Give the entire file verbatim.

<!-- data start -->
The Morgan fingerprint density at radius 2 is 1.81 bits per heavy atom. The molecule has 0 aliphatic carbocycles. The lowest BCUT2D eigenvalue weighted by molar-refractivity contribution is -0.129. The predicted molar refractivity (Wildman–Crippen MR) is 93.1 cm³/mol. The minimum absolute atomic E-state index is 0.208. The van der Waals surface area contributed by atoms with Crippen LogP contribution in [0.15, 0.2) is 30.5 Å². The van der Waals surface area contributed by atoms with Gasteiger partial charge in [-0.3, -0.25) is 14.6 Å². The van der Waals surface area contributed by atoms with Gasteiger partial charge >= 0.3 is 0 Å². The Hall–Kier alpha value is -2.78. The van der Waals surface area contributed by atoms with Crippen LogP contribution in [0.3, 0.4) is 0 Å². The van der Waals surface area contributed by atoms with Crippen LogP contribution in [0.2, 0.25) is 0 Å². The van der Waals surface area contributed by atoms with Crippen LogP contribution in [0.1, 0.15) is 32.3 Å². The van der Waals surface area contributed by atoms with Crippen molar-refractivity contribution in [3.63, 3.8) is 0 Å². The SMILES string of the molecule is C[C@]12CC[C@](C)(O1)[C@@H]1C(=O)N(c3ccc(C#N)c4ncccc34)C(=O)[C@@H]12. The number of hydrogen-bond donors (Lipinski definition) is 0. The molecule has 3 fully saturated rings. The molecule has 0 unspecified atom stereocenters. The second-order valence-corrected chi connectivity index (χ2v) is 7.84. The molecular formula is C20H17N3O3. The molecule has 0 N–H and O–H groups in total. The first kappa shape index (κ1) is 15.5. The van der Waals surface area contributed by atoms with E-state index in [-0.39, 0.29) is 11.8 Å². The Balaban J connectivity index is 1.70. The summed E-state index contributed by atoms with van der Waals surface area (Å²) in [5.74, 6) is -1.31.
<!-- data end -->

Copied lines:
The Morgan fingerprint density at radius 2 is 1.81 bits per heavy atom. The molecule has 0 aliphatic carbocycles. The lowest BCUT2D eigenvalue weighted by molar-refractivity contribution is -0.129. The predicted molar refractivity (Wildman–Crippen MR) is 93.1 cm³/mol. The minimum absolute atomic E-state index is 0.208. The van der Waals surface area contributed by atoms with Crippen LogP contribution in [0.15, 0.2) is 30.5 Å². The van der Waals surface area contributed by atoms with Gasteiger partial charge in [-0.3, -0.25) is 14.6 Å². The van der Waals surface area contributed by atoms with Gasteiger partial charge >= 0.3 is 0 Å². The Hall–Kier alpha value is -2.78. The van der Waals surface area contributed by atoms with Crippen LogP contribution in [0.3, 0.4) is 0 Å². The van der Waals surface area contributed by atoms with Crippen LogP contribution in [0.2, 0.25) is 0 Å². The van der Waals surface area contributed by atoms with Crippen LogP contribution in [0.1, 0.15) is 32.3 Å². The van der Waals surface area contributed by atoms with Crippen molar-refractivity contribution in [3.63, 3.8) is 0 Å². The SMILES string of the molecule is C[C@]12CC[C@](C)(O1)[C@@H]1C(=O)N(c3ccc(C#N)c4ncccc34)C(=O)[C@@H]12. The number of hydrogen-bond donors (Lipinski definition) is 0. The molecule has 3 fully saturated rings. The molecule has 0 unspecified atom stereocenters. The second-order valence-corrected chi connectivity index (χ2v) is 7.84. The molecular formula is C20H17N3O3. The molecule has 0 N–H and O–H groups in total. The first kappa shape index (κ1) is 15.5. The van der Waals surface area contributed by atoms with E-state index in [-0.39, 0.29) is 11.8 Å². The Balaban J connectivity index is 1.70. The summed E-state index contributed by atoms with van der Waals surface area (Å²) in [5.74, 6) is -1.31.